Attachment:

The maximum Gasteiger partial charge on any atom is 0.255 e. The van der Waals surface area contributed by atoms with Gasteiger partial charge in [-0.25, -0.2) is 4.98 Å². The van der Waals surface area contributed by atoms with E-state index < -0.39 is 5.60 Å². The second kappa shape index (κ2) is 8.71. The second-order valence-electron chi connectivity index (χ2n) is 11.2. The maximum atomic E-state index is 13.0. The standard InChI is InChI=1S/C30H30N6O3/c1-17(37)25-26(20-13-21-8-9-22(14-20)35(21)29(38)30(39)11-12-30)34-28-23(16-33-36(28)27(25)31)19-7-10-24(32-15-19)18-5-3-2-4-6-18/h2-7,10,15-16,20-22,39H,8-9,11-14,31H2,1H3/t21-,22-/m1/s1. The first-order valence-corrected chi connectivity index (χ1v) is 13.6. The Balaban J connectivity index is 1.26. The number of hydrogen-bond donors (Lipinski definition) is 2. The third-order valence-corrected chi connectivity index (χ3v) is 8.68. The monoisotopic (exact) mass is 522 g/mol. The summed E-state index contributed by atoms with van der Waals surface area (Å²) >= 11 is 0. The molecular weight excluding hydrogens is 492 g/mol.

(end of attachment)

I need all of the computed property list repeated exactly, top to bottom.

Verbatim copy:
The maximum Gasteiger partial charge on any atom is 0.255 e. The van der Waals surface area contributed by atoms with Gasteiger partial charge in [-0.25, -0.2) is 4.98 Å². The van der Waals surface area contributed by atoms with E-state index < -0.39 is 5.60 Å². The second kappa shape index (κ2) is 8.71. The second-order valence-electron chi connectivity index (χ2n) is 11.2. The maximum atomic E-state index is 13.0. The standard InChI is InChI=1S/C30H30N6O3/c1-17(37)25-26(20-13-21-8-9-22(14-20)35(21)29(38)30(39)11-12-30)34-28-23(16-33-36(28)27(25)31)19-7-10-24(32-15-19)18-5-3-2-4-6-18/h2-7,10,15-16,20-22,39H,8-9,11-14,31H2,1H3/t21-,22-/m1/s1. The first-order valence-corrected chi connectivity index (χ1v) is 13.6. The Balaban J connectivity index is 1.26. The number of hydrogen-bond donors (Lipinski definition) is 2. The third-order valence-corrected chi connectivity index (χ3v) is 8.68. The monoisotopic (exact) mass is 522 g/mol. The summed E-state index contributed by atoms with van der Waals surface area (Å²) >= 11 is 0. The molecular weight excluding hydrogens is 492 g/mol.